Genetic Study of Gudali and Wakwa Beef Cattle Breeds of Adamawa Region, Cameroon

ABSTRACT The present study was carried out to evaluate genetically the growth performance of the Gudali and Wakwa beef cattle. Data utilized for this study was obtained from the Institute of Agricultural Research for Development (IARD), Wakwa Station, Cameroon. The data used consisted of pedigree information of 3788 animals and 2276 performance records for the Gudali and Wakwa cattle respectively, ranging from birth to 36-months weight collected from 1968 and 1988. The data were collected from compiled herd books (calf record sheet, bull progeny record sheet and cow record sheet) consisting of pedigree information and performance records from birth to 36-months weight for both the Gudali and Wakwa breeds. The raw data were edited such that the utilized records gave complete information on calf identity, sire identity, dam identity, sex of animal, dates of birth, season of birth, herd and weights at birth, 3- month weight (3MWT), 4- month weight (4MWT), 6-month weight (6MWT), weaning weight (WWT), 12-month weight (12MWT), yearling weight (YWT), 18- month weight (18MWT), 24-month weight (24MWT), 30-month weight (30MWT) and 36- month weight (36MWT). In order to determine the fixed effects that were included in the model, a preliminary analysis was performed using the general linear models procedure as implemented in the statistical package, Statistical Analysis System 8.2. Inbreeding coefficient was calculated using the Multiple Trait Derivative Free Numerator Relationship Matrix (MTDFNRM) programme of the Multiple Trait Derivative Free Restricted Maximum Likelihood (MTDFREML) package. Genetic parameters of the growth traits were analyzed using MDTFREML package. From these, the additive genetic variance (σ 2 a), maternal variance (σ 2 m), error variances (σ 2 e), phenotypic variance (σ 2 p), covariance between additive genetic and maternal variance (σam), correlation between additive genetic and maternal variance (ram), and heritabilities were derived at convergence. Genetic correlation (rG) between growth traits was also calculated. Preliminary analyses showed that all fixed effects of calf month and year of birth, season, sex, herd and herd-year-season had a highly significant (p < 0.0001) effects on all the growth traits studied while year of birth of sire was significant (p < 0.05) for all the traits studied except for 30- and 36-MWT. In the Gudali breed, cow age group was not significant (p > 0.05) for all traits except BWT, 3MWT, 4MWT, and 24MWT, which had highly significant (p < 0.01) effects. Also, in the Wakwa breed, cow age group was not significant (p > 0.05) for all traits except BWT, 3MWT, 4MWT, and WWT. The average inbreeding coefficient obtained in this study ranged from 0 to 8%. Maternal variances for all traits studied were consistently lower than additive genetic variance in both breeds of cattle. The covariance between direct and maternal components was antagonistic in all traits studied. The direct heritability (h2 a) estimates for BWT, 3MWT, 4MWT 6MWT, WWT, YWT, 18MWT, 24MWT, 30MWT, and 36MWT were 0.39, 0.24, 0.22, 0.10, 0.25, 0.21, 0.18, 0.25, 0.18 and 0.18 respectively for the Gudali cattle. On the other hand, the direct heritability (h2 a) estimates of BWT, 3MWT, 4MWT 6MWT, WWT, YWT, 18MWT, 24MWT, 30MWT, and 36MWT were 0.41, 0.22, 0.17, 0.25, 0.21, 0.16, 0.15, 0.22, 0.34 and 0.33 respectively were obtained for the Wakwa cattle. The direct heritability estimate of birth weight in Wakwa was high (0.41). Moderate additive genetic heritability (h2 a) estimates were obtained for BWT (0.39), 3MWT (0.24), 4MWT (0.22), WWT (0.24), YWT (0.21), 24MWT (0.25) in the 11 Gudali cattle. Medium h2 a were obtained for 3MWT (0.22), 6MWT (0.25), WWT (0.21), 24MWT (0.22), 30MWT (0.34), and 36MWT (0.33) in the Wakwa cattle. The lowly heritable traits included 6MWT (0.10), 18MWT (0.18), 30 MWT (0.18) and 36MWT (0.18) for the Gudali cattle, while for the Wakwa, they included 4MWT (0.17), YWT (0.16) and 18MWT (0.15). The maternal heritability (h2 m) estimates were BWT (0.05), 3MWT (0.13), 4MWT (0.15), 6MWT (0.07) WWT (0.11), YWT (0.10) 18MWT (0.05), 24MWT (0.09), 30MWT (0.03), 36MWT (0.07) for Gudali cattle. Also, the maternal heritability for the Wakwa cattle include: BWT (0.16), 3MWT (0.16), 4MWT (0.14), 6MWT (0.18) WWT (0.18), YWT (0.13), 18MWT (0.14), 24MWT (0.03), 30MWT (0.05) and 36MWT (0.10). The maternal heritability for performance traits in both breeds falls between lowly heritable and medium heritable traits. The moderate to high values of heritabilities indicated that selection for growth traits was effective in spite of the antagonism association between direct and maternal effects. The additive direct genetic correlations between some of the growth parameters were positive and high (0.50 - 0.99). The same pattern was observed for maternal genetic correlations among traits (0.53 - 0.99), though some had negative genetic correlations (BWT and EMWT (-0.80); BWT and 36MWT (-0.79). Direct genetic correlations between BWT and WWT; BWT and YWT; BWT and 18MWT; BWT and 36MWT; WWT and YWT; WWT and 18MWT; WWT and 36MWT; YWT and 18MWT; YWT and 36MWT and 18MWT and 36MWT were 0.53, 0.39, -0.66, -0.21, 0.88, 0.87, 0.70, 0.70, 0.60 and 0.50 for the Gudali cattle. The direct genetic correlations between the same traits in the Wakwa cattle were 0.79, 0.52, -0.50, -0.31, 0.95, 0.79, 0.69, 0.93, 0.60, and 0.49 respectively. The maternal genetic correlations between the same traits for Gudali cattle were 0.72, 0.39, -0.81, -0.89, 1.00, 0.99, 0.97, 0.60, 0.70; and 0.50; 0.62, 0.32, -0.80, -0.79, 0.75, 0.99, 0.99, 0.50, 0.60 and 0.53 for Wakwa cattle. The positive and high values reported for the additive genetic and maternal correlations between the growth parameters indicate that selection for one trait would result in genetic improvement in the other trait. On the whole, the level of performance of the two breeds of cattle comes close to that reported in literature for beef cattle. The estimates of genetic parameters as well as information obtained on effects of the various factors should be of use in designing breeding programmes for the herds studied.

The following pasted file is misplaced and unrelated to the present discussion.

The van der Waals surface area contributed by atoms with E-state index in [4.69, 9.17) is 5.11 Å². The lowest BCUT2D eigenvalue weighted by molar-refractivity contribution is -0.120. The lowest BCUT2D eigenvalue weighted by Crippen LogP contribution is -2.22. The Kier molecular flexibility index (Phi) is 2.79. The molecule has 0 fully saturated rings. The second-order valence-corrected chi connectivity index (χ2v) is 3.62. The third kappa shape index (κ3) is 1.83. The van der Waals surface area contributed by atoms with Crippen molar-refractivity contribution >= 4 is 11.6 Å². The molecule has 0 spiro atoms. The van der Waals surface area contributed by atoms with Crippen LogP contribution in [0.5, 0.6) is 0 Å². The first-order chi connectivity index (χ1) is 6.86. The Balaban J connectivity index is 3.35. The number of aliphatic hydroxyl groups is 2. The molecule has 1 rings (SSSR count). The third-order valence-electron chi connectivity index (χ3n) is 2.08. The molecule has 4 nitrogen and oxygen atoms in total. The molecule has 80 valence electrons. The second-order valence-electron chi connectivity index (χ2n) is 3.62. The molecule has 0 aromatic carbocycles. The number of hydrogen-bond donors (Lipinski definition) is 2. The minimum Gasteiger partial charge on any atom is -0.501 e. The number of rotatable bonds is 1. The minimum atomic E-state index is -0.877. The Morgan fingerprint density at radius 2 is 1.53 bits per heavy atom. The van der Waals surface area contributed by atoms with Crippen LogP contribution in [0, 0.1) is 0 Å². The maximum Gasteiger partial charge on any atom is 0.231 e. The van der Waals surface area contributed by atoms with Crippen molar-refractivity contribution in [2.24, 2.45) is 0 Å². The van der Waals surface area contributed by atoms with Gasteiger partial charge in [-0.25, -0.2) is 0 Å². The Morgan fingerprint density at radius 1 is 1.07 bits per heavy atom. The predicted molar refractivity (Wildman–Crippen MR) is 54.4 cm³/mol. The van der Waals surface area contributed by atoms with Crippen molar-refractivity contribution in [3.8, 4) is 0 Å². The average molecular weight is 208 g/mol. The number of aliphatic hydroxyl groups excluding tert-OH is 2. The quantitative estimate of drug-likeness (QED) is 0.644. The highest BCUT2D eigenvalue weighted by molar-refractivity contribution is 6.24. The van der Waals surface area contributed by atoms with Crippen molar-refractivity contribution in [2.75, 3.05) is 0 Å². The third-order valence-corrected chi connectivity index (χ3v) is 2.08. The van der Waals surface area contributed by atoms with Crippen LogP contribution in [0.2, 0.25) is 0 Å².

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APA

MBUNWEN, H (2022). Genetic Study of Gudali and Wakwa Beef Cattle Breeds of Adamawa Region, Cameroon. Afribary. Retrieved from https://afribary.com/works/genetic-study-of-gudali-and-wakwa-beef-cattle-breeds-of-adamawa-region-cameroon

MLA 8th

MBUNWEN, HARRIET "Genetic Study of Gudali and Wakwa Beef Cattle Breeds of Adamawa Region, Cameroon" Afribary. Afribary, 16 Oct. 2022, https://afribary.com/works/genetic-study-of-gudali-and-wakwa-beef-cattle-breeds-of-adamawa-region-cameroon. Accessed 27 May. 2024.

MLA7

MBUNWEN, HARRIET . "Genetic Study of Gudali and Wakwa Beef Cattle Breeds of Adamawa Region, Cameroon". Afribary, Afribary, 16 Oct. 2022. Web. 27 May. 2024. < https://afribary.com/works/genetic-study-of-gudali-and-wakwa-beef-cattle-breeds-of-adamawa-region-cameroon >.

Chicago

MBUNWEN, HARRIET . "Genetic Study of Gudali and Wakwa Beef Cattle Breeds of Adamawa Region, Cameroon" Afribary (2022). Accessed May 27, 2024. https://afribary.com/works/genetic-study-of-gudali-and-wakwa-beef-cattle-breeds-of-adamawa-region-cameroon